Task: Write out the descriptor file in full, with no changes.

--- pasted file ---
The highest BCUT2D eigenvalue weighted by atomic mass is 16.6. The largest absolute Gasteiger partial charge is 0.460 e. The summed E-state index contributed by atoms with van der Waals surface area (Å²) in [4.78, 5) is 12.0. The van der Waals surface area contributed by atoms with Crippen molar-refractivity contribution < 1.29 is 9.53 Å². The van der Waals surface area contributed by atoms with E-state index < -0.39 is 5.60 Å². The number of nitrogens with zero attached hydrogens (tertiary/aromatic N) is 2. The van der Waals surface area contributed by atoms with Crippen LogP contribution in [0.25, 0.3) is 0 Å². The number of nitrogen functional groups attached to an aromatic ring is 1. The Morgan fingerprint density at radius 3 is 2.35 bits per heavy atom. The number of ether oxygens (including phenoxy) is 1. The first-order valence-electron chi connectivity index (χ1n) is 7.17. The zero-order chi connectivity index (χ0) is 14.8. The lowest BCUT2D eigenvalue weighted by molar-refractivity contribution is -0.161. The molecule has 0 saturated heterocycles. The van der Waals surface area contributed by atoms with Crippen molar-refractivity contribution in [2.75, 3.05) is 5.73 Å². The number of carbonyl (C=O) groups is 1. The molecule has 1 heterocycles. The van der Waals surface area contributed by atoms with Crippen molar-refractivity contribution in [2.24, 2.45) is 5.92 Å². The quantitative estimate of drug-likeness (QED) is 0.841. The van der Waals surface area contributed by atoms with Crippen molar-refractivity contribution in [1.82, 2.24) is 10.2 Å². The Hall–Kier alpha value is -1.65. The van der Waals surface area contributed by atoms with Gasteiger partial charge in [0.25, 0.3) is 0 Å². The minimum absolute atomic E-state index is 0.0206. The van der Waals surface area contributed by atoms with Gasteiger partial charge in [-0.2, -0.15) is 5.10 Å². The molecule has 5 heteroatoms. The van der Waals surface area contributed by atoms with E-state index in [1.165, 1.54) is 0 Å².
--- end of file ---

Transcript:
The highest BCUT2D eigenvalue weighted by atomic mass is 16.6. The largest absolute Gasteiger partial charge is 0.460 e. The summed E-state index contributed by atoms with van der Waals surface area (Å²) in [4.78, 5) is 12.0. The van der Waals surface area contributed by atoms with Crippen molar-refractivity contribution < 1.29 is 9.53 Å². The van der Waals surface area contributed by atoms with E-state index < -0.39 is 5.60 Å². The number of nitrogens with zero attached hydrogens (tertiary/aromatic N) is 2. The van der Waals surface area contributed by atoms with Crippen LogP contribution in [0.25, 0.3) is 0 Å². The number of nitrogen functional groups attached to an aromatic ring is 1. The Morgan fingerprint density at radius 3 is 2.35 bits per heavy atom. The number of ether oxygens (including phenoxy) is 1. The first-order valence-electron chi connectivity index (χ1n) is 7.17. The zero-order chi connectivity index (χ0) is 14.8. The lowest BCUT2D eigenvalue weighted by molar-refractivity contribution is -0.161. The molecule has 0 saturated heterocycles. The van der Waals surface area contributed by atoms with Crippen molar-refractivity contribution in [2.75, 3.05) is 5.73 Å². The number of carbonyl (C=O) groups is 1. The molecule has 1 heterocycles. The van der Waals surface area contributed by atoms with Crippen molar-refractivity contribution in [2.24, 2.45) is 5.92 Å². The quantitative estimate of drug-likeness (QED) is 0.841. The van der Waals surface area contributed by atoms with Crippen molar-refractivity contribution in [1.82, 2.24) is 10.2 Å². The Hall–Kier alpha value is -1.65. The van der Waals surface area contributed by atoms with Gasteiger partial charge in [0.25, 0.3) is 0 Å². The minimum absolute atomic E-state index is 0.0206. The van der Waals surface area contributed by atoms with Gasteiger partial charge in [-0.2, -0.15) is 5.10 Å². The molecule has 5 heteroatoms. The van der Waals surface area contributed by atoms with E-state index in [1.165, 1.54) is 0 Å².